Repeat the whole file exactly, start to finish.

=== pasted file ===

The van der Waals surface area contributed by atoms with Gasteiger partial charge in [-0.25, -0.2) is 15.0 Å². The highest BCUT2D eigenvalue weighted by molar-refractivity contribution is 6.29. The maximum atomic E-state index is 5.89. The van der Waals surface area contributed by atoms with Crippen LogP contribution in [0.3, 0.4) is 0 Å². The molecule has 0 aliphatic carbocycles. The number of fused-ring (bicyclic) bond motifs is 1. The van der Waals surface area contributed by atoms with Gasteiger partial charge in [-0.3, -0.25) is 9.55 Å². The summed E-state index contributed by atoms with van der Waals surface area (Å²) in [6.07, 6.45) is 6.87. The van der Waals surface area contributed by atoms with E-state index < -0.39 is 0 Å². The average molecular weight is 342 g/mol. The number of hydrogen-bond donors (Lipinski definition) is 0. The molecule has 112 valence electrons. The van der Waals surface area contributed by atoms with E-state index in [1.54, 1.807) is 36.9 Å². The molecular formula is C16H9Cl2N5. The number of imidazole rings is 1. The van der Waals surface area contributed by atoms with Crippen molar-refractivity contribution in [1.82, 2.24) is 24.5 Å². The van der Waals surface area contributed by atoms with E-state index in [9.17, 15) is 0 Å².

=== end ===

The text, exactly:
The van der Waals surface area contributed by atoms with Gasteiger partial charge in [-0.25, -0.2) is 15.0 Å². The highest BCUT2D eigenvalue weighted by molar-refractivity contribution is 6.29. The maximum atomic E-state index is 5.89. The van der Waals surface area contributed by atoms with Crippen LogP contribution in [0.3, 0.4) is 0 Å². The molecule has 0 aliphatic carbocycles. The number of fused-ring (bicyclic) bond motifs is 1. The van der Waals surface area contributed by atoms with Gasteiger partial charge in [-0.3, -0.25) is 9.55 Å². The summed E-state index contributed by atoms with van der Waals surface area (Å²) in [6.07, 6.45) is 6.87. The van der Waals surface area contributed by atoms with E-state index < -0.39 is 0 Å². The average molecular weight is 342 g/mol. The number of hydrogen-bond donors (Lipinski definition) is 0. The molecule has 112 valence electrons. The van der Waals surface area contributed by atoms with E-state index in [1.54, 1.807) is 36.9 Å². The molecular formula is C16H9Cl2N5. The number of imidazole rings is 1. The van der Waals surface area contributed by atoms with Crippen molar-refractivity contribution in [1.82, 2.24) is 24.5 Å². The van der Waals surface area contributed by atoms with E-state index in [9.17, 15) is 0 Å².